8.2 million California currently lack health insurance. Many hope that will change when the Affordable Care Act (ACA) rolls out in 2014, but it’s almost anyone’s guess what the final bill will be for California.
In 2010, state officials said it would cost California $2.7 billion annually; this year they estimated annual costs would be in the, “low hundreds of millions of dollars”; and the nonprofit Kaiser Family Foundation recently pegged it at almost $14 billion for the first decade.
The discrepancies lie in uncertainty over how many people will sign up for Medi-Cal, the public insurance program for the poor. And in spite of the Californians who will gain health insurance from the ACA, the UCLA Center for Health Policy Research estimates that by 2019, 4.1 million Californians will remain uninsured and rely on emergency rooms for their care, the cost of which counties will still need to absorb.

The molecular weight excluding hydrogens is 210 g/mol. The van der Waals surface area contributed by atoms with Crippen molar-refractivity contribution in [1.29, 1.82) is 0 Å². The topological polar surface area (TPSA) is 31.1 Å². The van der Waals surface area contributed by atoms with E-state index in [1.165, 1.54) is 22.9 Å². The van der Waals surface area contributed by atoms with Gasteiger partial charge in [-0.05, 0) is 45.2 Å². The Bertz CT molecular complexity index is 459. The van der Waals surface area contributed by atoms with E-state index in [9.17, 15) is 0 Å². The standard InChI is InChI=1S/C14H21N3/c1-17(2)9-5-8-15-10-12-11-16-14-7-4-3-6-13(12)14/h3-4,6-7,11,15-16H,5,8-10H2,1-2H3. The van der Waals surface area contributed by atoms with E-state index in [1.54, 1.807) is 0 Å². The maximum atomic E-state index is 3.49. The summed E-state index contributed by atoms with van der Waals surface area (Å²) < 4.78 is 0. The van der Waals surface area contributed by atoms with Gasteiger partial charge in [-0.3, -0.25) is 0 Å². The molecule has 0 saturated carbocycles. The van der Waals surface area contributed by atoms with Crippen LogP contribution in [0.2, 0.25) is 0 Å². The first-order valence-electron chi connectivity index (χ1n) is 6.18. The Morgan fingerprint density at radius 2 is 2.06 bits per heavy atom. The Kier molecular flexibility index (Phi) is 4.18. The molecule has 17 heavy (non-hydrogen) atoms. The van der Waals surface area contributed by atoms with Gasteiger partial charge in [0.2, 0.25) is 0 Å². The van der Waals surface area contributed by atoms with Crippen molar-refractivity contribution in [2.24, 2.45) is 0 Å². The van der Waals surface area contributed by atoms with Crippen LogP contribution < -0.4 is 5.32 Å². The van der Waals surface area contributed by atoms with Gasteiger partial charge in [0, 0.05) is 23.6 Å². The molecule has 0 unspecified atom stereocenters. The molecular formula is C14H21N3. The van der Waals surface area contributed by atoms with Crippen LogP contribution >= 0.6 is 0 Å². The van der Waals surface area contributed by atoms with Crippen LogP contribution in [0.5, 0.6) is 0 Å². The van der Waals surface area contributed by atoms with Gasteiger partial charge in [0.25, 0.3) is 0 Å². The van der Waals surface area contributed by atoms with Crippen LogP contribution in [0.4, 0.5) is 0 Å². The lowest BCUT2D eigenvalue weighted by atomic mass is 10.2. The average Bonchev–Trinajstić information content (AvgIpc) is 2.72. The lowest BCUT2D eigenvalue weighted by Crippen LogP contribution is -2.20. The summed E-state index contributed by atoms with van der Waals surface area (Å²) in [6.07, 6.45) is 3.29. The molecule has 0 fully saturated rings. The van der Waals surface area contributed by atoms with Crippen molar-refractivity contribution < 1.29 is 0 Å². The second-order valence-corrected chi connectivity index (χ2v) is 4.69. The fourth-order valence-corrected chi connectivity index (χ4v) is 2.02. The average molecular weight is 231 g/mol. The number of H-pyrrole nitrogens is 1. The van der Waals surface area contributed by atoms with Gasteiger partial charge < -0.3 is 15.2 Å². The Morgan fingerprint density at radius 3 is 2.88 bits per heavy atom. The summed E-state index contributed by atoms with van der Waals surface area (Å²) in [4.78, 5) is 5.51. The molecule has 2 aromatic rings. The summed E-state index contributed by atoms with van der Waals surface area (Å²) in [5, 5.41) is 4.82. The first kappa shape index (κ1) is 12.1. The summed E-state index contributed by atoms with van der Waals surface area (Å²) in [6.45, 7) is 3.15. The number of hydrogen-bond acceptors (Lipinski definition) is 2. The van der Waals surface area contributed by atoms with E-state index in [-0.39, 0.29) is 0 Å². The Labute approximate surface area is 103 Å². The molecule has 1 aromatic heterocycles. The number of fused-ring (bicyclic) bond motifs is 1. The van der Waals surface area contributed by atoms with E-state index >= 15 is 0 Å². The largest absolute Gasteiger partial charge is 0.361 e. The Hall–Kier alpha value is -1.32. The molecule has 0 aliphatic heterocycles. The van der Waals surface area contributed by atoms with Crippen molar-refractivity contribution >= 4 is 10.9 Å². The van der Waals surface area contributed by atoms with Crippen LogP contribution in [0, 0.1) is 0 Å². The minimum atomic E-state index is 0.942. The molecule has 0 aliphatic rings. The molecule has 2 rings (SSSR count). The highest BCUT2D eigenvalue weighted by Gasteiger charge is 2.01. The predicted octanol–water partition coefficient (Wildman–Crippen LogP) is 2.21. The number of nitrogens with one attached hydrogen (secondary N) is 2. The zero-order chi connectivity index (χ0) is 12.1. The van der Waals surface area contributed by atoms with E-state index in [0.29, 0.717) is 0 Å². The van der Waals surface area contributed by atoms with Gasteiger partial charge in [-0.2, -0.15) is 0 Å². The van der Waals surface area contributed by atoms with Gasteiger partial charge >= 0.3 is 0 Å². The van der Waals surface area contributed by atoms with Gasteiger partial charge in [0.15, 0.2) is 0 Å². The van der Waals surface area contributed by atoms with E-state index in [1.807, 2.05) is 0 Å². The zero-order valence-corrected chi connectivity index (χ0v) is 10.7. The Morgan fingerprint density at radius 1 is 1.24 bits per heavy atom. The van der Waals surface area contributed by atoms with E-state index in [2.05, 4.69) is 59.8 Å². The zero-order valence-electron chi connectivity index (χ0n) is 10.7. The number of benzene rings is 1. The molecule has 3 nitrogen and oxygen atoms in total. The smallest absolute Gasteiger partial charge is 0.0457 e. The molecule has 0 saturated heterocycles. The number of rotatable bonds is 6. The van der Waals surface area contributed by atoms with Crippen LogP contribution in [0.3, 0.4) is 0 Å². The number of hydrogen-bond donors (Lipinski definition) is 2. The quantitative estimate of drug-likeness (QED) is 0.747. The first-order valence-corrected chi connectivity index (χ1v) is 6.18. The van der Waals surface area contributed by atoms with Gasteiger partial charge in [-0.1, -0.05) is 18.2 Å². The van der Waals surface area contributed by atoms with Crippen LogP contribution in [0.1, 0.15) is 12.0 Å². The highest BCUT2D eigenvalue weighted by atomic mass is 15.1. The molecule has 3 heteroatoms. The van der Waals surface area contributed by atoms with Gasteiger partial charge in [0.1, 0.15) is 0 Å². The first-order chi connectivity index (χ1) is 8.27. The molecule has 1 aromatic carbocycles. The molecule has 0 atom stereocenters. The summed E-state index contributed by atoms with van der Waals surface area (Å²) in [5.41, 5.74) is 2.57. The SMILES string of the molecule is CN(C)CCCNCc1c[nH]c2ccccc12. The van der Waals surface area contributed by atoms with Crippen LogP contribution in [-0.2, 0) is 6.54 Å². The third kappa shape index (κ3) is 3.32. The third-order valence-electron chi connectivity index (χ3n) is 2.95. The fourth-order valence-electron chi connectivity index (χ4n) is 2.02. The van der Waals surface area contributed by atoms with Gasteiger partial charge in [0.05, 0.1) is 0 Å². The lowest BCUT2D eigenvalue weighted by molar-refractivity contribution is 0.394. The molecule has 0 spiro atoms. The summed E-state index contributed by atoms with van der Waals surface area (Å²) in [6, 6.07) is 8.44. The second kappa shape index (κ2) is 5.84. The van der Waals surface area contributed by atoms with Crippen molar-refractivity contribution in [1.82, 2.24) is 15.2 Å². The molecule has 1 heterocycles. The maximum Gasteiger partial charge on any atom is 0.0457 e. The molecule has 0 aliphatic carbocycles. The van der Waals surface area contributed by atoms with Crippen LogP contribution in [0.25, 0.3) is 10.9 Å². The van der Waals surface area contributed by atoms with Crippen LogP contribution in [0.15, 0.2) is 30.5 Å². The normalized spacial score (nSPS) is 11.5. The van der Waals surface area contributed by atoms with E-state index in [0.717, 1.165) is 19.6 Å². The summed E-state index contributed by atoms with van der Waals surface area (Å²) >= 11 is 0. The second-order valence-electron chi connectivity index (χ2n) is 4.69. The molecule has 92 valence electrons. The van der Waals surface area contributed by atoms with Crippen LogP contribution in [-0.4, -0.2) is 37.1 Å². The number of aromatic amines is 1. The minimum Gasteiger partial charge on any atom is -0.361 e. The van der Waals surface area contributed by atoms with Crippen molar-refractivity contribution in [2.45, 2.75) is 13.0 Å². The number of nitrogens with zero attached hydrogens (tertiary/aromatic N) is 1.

That intensifies the debate because Brown’s administration is already suggesting reducing Sacramento’s annual $1.4 billion to counties to help them care for the uninsured. David looks at the numbers.
Kavita K. Patel, adjunct assistant clinical professor at UCLA’s Geffen School of Medicine